Open Access Highly Accessed Original article

Modeling biominerals formed by apatites and DNA

Guillermo Revilla-López1, Jordi Casanovas2, Oscar Bertran3, Pau Turon4*, Jordi Puiggalí15 and Carlos Alemán15*

Author Affiliations

1 Departament d’Enginyeria Química, E. T. S. d’Enginyeria Industrial de Barcelona, Universitat Politècnica de Catalunya, Diagonal 647, Barcelona, 08028, Spain

2 Departament de Química, Escola Politècnica Superior, Universitat de Lleida, c/ Jaume II nº 69, Lleida, E-25001, Spain

3 Departament de Física Aplicada, EEI, Universitat Politècnica de Catalunya, Pça. Rei 15, Igualada, 08700, Spain

4 B. Braun Surgical S.A. Carretera de Terrasa 121, Rubí (Barcelona), 08191, Spain

5 Center for Research in Nano-Engineering, Universitat Politècnica de Catalunya, Campus Sud, Edifici C’, C/Pasqual i Vila s/n, Barcelona, E-08028, Spain

For all author emails, please log on.

Biointerphases 2013, 8:10  doi:10.1186/1559-4106-8-10

Published: 8 April 2013


Different aspects of biominerals formed by apatite and DNA have been investigated using computer modeling tools. Firstly, the structure and stability of biominerals in which DNA molecules are embedded into hydroxyapatite and fluoroapatite nanopores have been examined by combining different molecular mechanics methods. After this, the early processes in the nucleation of hydroxyapatite at a DNA template have been investigated using molecular dynamics simulations. Results indicate that duplexes of DNA adopting a B double helix can be encapsulated inside nanopores of hydroxyapatite without undergoing significant distortions in the inter-strand hydrogen bonds and the intra-strand stacking. This ability of hydroxyapatite is practically independent of the DNA sequence, which has been attributed to the stabilizing role of the interactions between the calcium atoms of the mineral and the phosphate groups of the biomolecule. In contrast, the fluorine atoms of fluoroapatite induce pronounced structural distortions in the double helix when embedded in a pore of the same dimensions, resulting in the loss of its most relevant characteristics. On the other hand, molecular dynamics simulations have allowed us to observe the formation of calcium phosphate clusters at the surface of the B-DNA template. Electrostatic interactions between the phosphate groups of DNA and Ca2+ have been found to essential for the formation of stable ion complexes, which were the starting point of calcium phosphate clusters by incorporating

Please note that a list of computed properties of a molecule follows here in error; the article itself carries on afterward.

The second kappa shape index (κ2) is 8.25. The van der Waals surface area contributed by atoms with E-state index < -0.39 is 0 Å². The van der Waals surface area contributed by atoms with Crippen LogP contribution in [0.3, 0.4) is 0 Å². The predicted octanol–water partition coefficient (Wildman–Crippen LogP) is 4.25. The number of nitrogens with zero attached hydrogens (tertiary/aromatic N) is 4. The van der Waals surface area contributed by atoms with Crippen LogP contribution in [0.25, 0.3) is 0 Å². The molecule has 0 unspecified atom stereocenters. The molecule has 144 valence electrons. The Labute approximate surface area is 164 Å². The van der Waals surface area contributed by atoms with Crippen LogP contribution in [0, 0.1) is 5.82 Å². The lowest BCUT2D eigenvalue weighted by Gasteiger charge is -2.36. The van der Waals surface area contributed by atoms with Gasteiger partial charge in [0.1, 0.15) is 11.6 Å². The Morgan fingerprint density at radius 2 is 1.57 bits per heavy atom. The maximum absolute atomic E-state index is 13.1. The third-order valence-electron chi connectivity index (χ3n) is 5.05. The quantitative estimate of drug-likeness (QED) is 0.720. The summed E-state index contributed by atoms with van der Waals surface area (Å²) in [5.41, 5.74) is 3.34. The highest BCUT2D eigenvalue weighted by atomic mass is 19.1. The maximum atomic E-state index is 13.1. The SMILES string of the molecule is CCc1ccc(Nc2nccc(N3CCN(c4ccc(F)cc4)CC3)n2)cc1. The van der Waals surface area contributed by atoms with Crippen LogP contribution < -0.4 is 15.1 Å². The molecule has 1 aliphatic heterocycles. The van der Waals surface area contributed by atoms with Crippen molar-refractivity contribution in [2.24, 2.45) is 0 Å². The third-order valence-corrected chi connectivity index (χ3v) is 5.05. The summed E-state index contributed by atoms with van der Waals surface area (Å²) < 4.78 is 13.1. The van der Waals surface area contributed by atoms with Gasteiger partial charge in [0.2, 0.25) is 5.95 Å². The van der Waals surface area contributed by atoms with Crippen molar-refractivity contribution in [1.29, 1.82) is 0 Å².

<a onClick="popup('','MathML',630,470);return false;" target="_blank" href="">View MathML</a>

from the solution.

Biominerals; DNA; Encapsulation; Hydroxyapatite; Nanopores; Nucleation